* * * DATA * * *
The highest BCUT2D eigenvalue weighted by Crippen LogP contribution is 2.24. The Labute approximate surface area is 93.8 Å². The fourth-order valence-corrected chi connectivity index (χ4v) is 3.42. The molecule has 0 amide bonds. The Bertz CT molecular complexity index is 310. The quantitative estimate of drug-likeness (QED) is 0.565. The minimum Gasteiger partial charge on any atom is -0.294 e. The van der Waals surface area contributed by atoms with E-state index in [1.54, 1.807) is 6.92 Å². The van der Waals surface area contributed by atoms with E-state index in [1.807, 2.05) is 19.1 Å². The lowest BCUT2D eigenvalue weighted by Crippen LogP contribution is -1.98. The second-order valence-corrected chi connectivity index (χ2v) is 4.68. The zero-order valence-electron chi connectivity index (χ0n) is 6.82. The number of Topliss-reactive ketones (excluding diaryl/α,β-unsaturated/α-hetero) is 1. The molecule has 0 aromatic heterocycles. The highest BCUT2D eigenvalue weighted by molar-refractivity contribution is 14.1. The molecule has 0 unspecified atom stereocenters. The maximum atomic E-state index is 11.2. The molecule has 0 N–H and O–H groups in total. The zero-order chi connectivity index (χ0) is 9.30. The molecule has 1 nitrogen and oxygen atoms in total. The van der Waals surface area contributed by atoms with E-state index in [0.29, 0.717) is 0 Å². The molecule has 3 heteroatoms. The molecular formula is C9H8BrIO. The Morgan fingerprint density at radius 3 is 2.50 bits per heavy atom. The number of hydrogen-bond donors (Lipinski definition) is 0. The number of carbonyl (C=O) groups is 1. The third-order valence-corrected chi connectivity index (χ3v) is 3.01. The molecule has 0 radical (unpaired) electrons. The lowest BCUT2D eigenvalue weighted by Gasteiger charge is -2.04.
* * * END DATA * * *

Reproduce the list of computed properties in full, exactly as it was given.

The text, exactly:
The highest BCUT2D eigenvalue weighted by Crippen LogP contribution is 2.24. The Labute approximate surface area is 93.8 Å². The fourth-order valence-corrected chi connectivity index (χ4v) is 3.42. The molecule has 0 amide bonds. The Bertz CT molecular complexity index is 310. The quantitative estimate of drug-likeness (QED) is 0.565. The minimum Gasteiger partial charge on any atom is -0.294 e. The van der Waals surface area contributed by atoms with E-state index in [1.54, 1.807) is 6.92 Å². The van der Waals surface area contributed by atoms with E-state index in [1.807, 2.05) is 19.1 Å². The lowest BCUT2D eigenvalue weighted by Crippen LogP contribution is -1.98. The second-order valence-corrected chi connectivity index (χ2v) is 4.68. The zero-order valence-electron chi connectivity index (χ0n) is 6.82. The number of Topliss-reactive ketones (excluding diaryl/α,β-unsaturated/α-hetero) is 1. The molecule has 0 aromatic heterocycles. The highest BCUT2D eigenvalue weighted by molar-refractivity contribution is 14.1. The molecule has 0 unspecified atom stereocenters. The maximum atomic E-state index is 11.2. The molecule has 0 N–H and O–H groups in total. The zero-order chi connectivity index (χ0) is 9.30. The molecule has 1 nitrogen and oxygen atoms in total. The van der Waals surface area contributed by atoms with E-state index in [0.29, 0.717) is 0 Å². The molecule has 3 heteroatoms. The molecular formula is C9H8BrIO. The Morgan fingerprint density at radius 3 is 2.50 bits per heavy atom. The number of hydrogen-bond donors (Lipinski definition) is 0. The number of carbonyl (C=O) groups is 1. The third-order valence-corrected chi connectivity index (χ3v) is 3.01. The molecule has 0 radical (unpaired) electrons. The lowest BCUT2D eigenvalue weighted by Gasteiger charge is -2.04.